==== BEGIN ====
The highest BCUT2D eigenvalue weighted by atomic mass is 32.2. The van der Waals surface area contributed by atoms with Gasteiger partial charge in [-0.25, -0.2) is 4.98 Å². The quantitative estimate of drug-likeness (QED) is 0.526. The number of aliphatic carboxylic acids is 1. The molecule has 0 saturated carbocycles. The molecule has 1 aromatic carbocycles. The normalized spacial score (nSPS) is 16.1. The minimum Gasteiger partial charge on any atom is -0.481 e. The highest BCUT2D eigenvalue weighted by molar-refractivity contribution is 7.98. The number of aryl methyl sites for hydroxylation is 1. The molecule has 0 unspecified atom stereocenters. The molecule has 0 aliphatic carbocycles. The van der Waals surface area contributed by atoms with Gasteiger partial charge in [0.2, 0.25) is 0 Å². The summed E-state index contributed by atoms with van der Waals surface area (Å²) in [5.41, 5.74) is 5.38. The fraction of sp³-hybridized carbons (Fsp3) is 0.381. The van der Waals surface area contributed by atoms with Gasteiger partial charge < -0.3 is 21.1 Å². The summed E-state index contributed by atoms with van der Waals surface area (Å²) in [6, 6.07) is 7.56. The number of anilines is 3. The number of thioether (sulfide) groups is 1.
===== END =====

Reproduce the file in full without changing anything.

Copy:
The highest BCUT2D eigenvalue weighted by atomic mass is 32.2. The van der Waals surface area contributed by atoms with Gasteiger partial charge in [-0.25, -0.2) is 4.98 Å². The quantitative estimate of drug-likeness (QED) is 0.526. The number of aliphatic carboxylic acids is 1. The molecule has 0 saturated carbocycles. The molecule has 1 aromatic carbocycles. The normalized spacial score (nSPS) is 16.1. The minimum Gasteiger partial charge on any atom is -0.481 e. The highest BCUT2D eigenvalue weighted by molar-refractivity contribution is 7.98. The number of aryl methyl sites for hydroxylation is 1. The molecule has 0 unspecified atom stereocenters. The molecule has 0 aliphatic carbocycles. The van der Waals surface area contributed by atoms with Gasteiger partial charge in [0.2, 0.25) is 0 Å². The summed E-state index contributed by atoms with van der Waals surface area (Å²) in [5.41, 5.74) is 5.38. The fraction of sp³-hybridized carbons (Fsp3) is 0.381. The van der Waals surface area contributed by atoms with Gasteiger partial charge < -0.3 is 21.1 Å². The summed E-state index contributed by atoms with van der Waals surface area (Å²) in [6, 6.07) is 7.56. The number of anilines is 3. The number of thioether (sulfide) groups is 1.